My fourth lesson is this is a moment of reinvention. Let’s not waste it. Every leader—whether they’re leading businesses, institutions, people, NGOs,3 governments—needs to be bold and to reimagine how things are done. So many of our assumptions about how things should be done and can be done have gotten challenged in the last few years. This is the time to advocate reinvention, reimagination, and rethinking work, workplace, workforce, where to work, and how to work.
And my last lesson is resilience, resilience, resilience. It is exhausting. It is relentless. Leaders tend to overestimate what people can do and can’t: “of course everything is possible, and I have infinite capacity.” You underestimate how hard or difficult it might be.
McKinsey: There is growing hope that we will begin to see a recovery in both public health and the economy this year. What do you think the return to work is going to look like?
Leena Nair: I must say that we all must be hugely optimistic but have a sense of gritty optimism, which means it will be longer than we think it’s going to be. Everything we’re thinking about—return to office, return to travel, return to some semblance of normalcy—is going to take a little longer than we think when we look at some of the vaccine-efficacy rates, at the vaccine-deployment successes, at the challenges across the world to make all of this happen. So stay optimistic. But stay optimistic with a good dose of realism.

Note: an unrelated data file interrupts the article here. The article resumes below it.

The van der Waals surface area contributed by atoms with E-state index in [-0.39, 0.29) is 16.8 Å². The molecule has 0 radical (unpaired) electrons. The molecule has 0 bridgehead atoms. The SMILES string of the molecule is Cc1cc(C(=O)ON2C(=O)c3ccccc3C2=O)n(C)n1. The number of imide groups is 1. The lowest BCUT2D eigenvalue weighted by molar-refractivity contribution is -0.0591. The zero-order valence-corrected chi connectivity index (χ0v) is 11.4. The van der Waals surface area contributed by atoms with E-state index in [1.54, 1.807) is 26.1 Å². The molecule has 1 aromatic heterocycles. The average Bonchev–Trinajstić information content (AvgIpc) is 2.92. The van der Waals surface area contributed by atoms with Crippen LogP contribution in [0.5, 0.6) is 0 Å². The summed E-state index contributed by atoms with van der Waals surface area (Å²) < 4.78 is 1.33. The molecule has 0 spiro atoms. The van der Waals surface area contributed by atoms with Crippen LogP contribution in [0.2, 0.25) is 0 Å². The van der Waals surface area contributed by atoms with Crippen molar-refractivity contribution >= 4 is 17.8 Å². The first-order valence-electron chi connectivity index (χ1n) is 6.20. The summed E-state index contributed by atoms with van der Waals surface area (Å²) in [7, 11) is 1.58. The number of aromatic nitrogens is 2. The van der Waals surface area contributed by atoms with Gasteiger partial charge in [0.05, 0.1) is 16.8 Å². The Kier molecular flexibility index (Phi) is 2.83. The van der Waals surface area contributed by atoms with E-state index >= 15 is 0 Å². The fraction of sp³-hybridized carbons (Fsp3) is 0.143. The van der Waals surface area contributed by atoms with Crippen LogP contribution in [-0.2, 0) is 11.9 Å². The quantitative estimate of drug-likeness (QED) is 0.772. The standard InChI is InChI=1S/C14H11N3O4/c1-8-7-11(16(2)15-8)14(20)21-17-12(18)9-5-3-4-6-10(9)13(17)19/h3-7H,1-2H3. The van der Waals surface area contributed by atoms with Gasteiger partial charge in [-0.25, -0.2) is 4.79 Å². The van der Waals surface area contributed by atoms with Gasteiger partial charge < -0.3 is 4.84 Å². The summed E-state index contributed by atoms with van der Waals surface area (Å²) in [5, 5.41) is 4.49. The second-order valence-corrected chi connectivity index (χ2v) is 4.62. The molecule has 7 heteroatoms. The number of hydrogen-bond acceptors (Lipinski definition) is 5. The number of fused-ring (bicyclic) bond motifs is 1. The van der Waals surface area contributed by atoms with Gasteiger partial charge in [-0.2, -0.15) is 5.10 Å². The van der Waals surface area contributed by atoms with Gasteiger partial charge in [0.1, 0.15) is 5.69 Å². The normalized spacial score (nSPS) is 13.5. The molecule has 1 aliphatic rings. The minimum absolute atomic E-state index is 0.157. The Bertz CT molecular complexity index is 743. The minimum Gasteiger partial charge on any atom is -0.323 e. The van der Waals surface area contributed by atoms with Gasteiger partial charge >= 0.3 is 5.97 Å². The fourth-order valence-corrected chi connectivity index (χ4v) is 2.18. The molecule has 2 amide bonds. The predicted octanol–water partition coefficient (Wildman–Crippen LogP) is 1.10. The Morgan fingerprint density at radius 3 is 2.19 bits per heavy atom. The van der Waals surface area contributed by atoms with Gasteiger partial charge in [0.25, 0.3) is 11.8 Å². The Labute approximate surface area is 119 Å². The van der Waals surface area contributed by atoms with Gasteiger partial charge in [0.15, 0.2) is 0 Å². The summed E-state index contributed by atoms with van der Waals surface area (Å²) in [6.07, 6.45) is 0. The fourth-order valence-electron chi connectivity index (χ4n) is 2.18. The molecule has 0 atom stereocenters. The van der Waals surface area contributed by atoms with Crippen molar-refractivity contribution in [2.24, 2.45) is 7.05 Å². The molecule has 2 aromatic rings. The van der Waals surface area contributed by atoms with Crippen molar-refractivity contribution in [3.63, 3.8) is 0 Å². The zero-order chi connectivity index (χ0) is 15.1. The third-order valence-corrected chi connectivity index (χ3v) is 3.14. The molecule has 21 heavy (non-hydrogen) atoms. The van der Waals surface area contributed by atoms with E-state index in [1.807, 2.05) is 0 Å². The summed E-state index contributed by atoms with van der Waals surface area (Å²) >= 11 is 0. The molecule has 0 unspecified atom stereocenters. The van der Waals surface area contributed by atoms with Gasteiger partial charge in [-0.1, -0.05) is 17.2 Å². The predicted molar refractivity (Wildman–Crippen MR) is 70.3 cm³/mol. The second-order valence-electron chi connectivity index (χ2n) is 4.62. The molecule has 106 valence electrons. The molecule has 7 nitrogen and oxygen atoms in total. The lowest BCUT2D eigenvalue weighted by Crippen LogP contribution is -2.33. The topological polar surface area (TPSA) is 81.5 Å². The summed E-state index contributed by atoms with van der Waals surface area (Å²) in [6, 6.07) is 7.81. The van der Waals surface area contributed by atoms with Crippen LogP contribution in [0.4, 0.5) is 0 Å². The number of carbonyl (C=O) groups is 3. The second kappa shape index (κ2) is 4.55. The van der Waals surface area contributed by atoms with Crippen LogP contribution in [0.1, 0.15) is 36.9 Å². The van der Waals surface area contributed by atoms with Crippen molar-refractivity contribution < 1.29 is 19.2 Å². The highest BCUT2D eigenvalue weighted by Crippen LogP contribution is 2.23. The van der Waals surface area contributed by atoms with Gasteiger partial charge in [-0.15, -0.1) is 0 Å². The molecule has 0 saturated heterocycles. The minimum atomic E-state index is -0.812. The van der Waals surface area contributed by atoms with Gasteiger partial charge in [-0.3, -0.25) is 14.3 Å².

How are we thinking about this at Unilever? The office is important, but you don’t need to be in the office five days a week. We’ve shown that. We think across the world, and it really depends on local context. People will come back to the office, whether it’s two days, three days, four days. It’s what we’re calling a hybrid work arrangement, with a physical workspace and a digital workspace.
We’re rethinking our physical workspace entirely to create more connections, more collaboration. We are also thinking about the digital workspace and how we can make that experience better—where we continue to work digitally but build in some of the social-capital rituals as well.
I know that we need flexibility based on the roles our people play, on the countries they come from, and on their own personal lifestyle and needs. I do think leaders have seen that a new way of work is possible. This moment has helped change the mindset of leaders, including our own, to believe that this is possible. We can reinvent work—or at least we can try. People have tasted something new, so they may be more keen to try and make new ways of working work.